Dry Against The Rain
The Terror Wars continue as our propaganda system tries to keep us afraid, off-balance, skittish. Given the coverage of the dud car bomb in Times Square, you'd think we were under siege, every unattended shopping bag or water cooler a potential mini-nuke. Of course, our dying empire needs all the fear and obedience it can muster. A tough task in an apolitical culture that thrives on immediate sensation. Would-be bombs frighten only so much: the boy who cried jihad. Serious bloodletting puts all on the same patriotic page. It also boosts cable news ratings. Such are American rallying points.
For all the clamor over Pakistani Taliban plots, you have to wonder: Is it so difficult to blow up a van? In a nation legally armed to the teeth, with underground markets for heavier munitions, how does a zealot fail to realize maximum firepower? Poor people in Iraq and Afghanistan have no problem wiring car bombs, IEDs and EFPs that lethally deliver. What's the deal stateside?
Maybe we're lucky. Maybe domestic bomb makers are clumsy amateurs. Maybe the FBI thwarts them (which, if true, suggests that this is more a police problem than a military one). Maybe these near-bombs are false flag operations. Maybe it's the fates. All this or none of this may be the case. One thing's for certain -- we're doing the bulk of the killing. All the jumping on chairs and lifting skirts over this or that potential attack cannot hide this grisly fact, though it can be ignored. And if nothing else, we Americans are experts at ignoring what is breathing in our face. Our silence over the corporate class war at home is a sterling example of this. If you refuse to confront domestic criminals who are robbing you, then why would you care about slaughtering people overseas?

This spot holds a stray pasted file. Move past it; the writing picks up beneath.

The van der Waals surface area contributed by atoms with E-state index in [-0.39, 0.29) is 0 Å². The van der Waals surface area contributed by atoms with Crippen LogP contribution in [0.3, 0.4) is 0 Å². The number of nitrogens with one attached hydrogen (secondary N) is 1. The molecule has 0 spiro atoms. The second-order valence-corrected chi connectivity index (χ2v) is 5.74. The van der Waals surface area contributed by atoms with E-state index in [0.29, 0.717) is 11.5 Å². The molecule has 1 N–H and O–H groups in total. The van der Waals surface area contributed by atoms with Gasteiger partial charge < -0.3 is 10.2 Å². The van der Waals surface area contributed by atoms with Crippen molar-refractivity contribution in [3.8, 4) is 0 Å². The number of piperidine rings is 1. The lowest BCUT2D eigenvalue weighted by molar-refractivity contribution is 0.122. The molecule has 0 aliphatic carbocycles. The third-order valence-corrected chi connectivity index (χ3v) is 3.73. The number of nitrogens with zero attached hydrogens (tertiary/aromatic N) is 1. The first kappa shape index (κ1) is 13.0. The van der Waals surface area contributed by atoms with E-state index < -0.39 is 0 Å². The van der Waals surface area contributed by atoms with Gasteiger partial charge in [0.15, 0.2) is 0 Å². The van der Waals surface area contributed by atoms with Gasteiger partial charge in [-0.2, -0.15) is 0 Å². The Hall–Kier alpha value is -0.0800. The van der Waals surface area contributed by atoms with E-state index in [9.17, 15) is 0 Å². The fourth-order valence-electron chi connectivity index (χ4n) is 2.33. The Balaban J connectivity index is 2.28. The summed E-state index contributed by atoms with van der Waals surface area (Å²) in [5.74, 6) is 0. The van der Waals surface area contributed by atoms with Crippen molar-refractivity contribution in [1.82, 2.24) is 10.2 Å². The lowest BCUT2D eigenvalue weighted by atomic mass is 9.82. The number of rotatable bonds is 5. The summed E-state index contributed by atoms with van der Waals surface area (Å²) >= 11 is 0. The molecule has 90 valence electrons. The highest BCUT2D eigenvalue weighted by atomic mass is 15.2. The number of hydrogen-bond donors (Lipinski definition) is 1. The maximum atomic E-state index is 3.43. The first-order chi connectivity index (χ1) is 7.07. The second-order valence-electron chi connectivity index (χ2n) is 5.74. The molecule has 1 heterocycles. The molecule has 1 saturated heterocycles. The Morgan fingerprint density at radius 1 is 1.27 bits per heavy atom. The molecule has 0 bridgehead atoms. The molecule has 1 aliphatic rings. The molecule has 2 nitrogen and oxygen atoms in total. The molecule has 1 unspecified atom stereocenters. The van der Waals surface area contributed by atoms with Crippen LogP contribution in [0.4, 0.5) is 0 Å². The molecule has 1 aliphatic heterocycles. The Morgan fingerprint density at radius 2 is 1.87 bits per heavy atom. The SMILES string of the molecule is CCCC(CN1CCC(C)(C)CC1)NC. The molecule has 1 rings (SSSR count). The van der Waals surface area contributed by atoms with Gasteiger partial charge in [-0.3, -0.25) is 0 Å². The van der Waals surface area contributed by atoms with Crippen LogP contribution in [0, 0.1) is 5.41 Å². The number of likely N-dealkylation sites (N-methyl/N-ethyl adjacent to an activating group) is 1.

Should a wanna-bomber succeed in turning Times Square or any public square into a killing ground, public passivity will boil swiftly to nationalist rage, with calls for revenge and kindred spasms. Our police state will further tighten, and worse, airports will become even more unbearable. Getting to the root of the madness will be the furthest thing from the public-media mind (though some gung-ho liberals are giving it a Yankee Doodle go, adding to the diversion). But that's the joy of being an American -- putting faith in fantasies. If only the Terror Wars came with 3D glasses. It would be almost life-like.
Betty White's SNL gig was predictably dreadful, the writers unable to get past their fascination with cheap sex/queer gags. White was clearly game, an old pro hitting her marks. But man, it was embarrassing watching her utter such dead lines, the Naughty Granny angle beaten to a pulp. Performing in NYC's club scene has exposed me to this mindset. Most comics I've shared stages with spout pretty much the same material, so seeing it on SNL makes perfect sense. Still, I'd hate to think that this represents a generation's comedy. Here we could use some real mad bombers, empty premises blown to piercing bits.
I talked with Betty White on The Golden Girls set long ago. She remarked on my youth (26 looking 15), winked to accent points, and had a flirty edge to her demeanor. I could see why Allen Ludden, among countless others, loved her. I didn't confess my sexual fantasies of her from The Mary Tyler Moore Show, but it was sweet to feel her heat point blank. Oh Betty -- if only I wrote for you last week. My cheap sex jokes would have meaning.